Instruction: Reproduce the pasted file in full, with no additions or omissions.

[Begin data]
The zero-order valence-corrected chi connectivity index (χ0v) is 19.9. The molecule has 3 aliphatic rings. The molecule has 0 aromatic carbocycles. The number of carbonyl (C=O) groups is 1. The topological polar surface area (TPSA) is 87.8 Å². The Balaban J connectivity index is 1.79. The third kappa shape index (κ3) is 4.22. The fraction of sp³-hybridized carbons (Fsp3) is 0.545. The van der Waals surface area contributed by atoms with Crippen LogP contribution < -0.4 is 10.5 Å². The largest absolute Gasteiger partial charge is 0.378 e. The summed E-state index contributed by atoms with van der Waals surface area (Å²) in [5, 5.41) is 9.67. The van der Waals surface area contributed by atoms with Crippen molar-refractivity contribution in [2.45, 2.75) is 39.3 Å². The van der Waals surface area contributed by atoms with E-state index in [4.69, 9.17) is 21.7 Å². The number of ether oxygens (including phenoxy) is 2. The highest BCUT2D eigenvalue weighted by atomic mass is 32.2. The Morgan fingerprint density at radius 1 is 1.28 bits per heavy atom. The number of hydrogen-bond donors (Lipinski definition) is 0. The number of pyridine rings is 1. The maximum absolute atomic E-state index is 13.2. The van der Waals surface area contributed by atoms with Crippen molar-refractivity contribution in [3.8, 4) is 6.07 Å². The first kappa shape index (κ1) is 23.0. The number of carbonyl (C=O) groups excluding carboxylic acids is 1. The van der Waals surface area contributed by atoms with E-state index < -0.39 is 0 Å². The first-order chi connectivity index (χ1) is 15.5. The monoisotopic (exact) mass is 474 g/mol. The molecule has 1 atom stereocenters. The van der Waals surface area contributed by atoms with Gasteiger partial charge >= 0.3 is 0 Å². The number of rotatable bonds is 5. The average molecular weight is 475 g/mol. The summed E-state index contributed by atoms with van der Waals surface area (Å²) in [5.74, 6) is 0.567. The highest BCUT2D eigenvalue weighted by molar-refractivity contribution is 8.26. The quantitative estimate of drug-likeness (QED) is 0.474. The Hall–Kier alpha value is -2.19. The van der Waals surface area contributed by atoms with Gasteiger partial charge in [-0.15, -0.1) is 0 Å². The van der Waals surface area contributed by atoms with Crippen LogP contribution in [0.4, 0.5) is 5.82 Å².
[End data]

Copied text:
The zero-order valence-corrected chi connectivity index (χ0v) is 19.9. The molecule has 3 aliphatic rings. The molecule has 0 aromatic carbocycles. The number of carbonyl (C=O) groups is 1. The topological polar surface area (TPSA) is 87.8 Å². The Balaban J connectivity index is 1.79. The third kappa shape index (κ3) is 4.22. The fraction of sp³-hybridized carbons (Fsp3) is 0.545. The van der Waals surface area contributed by atoms with Crippen LogP contribution < -0.4 is 10.5 Å². The largest absolute Gasteiger partial charge is 0.378 e. The summed E-state index contributed by atoms with van der Waals surface area (Å²) in [5, 5.41) is 9.67. The van der Waals surface area contributed by atoms with Crippen molar-refractivity contribution in [2.45, 2.75) is 39.3 Å². The van der Waals surface area contributed by atoms with E-state index in [4.69, 9.17) is 21.7 Å². The number of ether oxygens (including phenoxy) is 2. The highest BCUT2D eigenvalue weighted by atomic mass is 32.2. The Morgan fingerprint density at radius 1 is 1.28 bits per heavy atom. The number of hydrogen-bond donors (Lipinski definition) is 0. The number of pyridine rings is 1. The maximum absolute atomic E-state index is 13.2. The van der Waals surface area contributed by atoms with Crippen molar-refractivity contribution in [3.8, 4) is 6.07 Å². The first kappa shape index (κ1) is 23.0. The number of carbonyl (C=O) groups excluding carboxylic acids is 1. The van der Waals surface area contributed by atoms with E-state index < -0.39 is 0 Å². The first-order chi connectivity index (χ1) is 15.5. The monoisotopic (exact) mass is 474 g/mol. The molecule has 1 atom stereocenters. The van der Waals surface area contributed by atoms with Gasteiger partial charge >= 0.3 is 0 Å². The number of rotatable bonds is 5. The average molecular weight is 475 g/mol. The summed E-state index contributed by atoms with van der Waals surface area (Å²) in [5.74, 6) is 0.567. The highest BCUT2D eigenvalue weighted by molar-refractivity contribution is 8.26. The quantitative estimate of drug-likeness (QED) is 0.474. The Hall–Kier alpha value is -2.19. The van der Waals surface area contributed by atoms with Gasteiger partial charge in [-0.15, -0.1) is 0 Å². The van der Waals surface area contributed by atoms with Crippen LogP contribution in [0.4, 0.5) is 5.82 Å².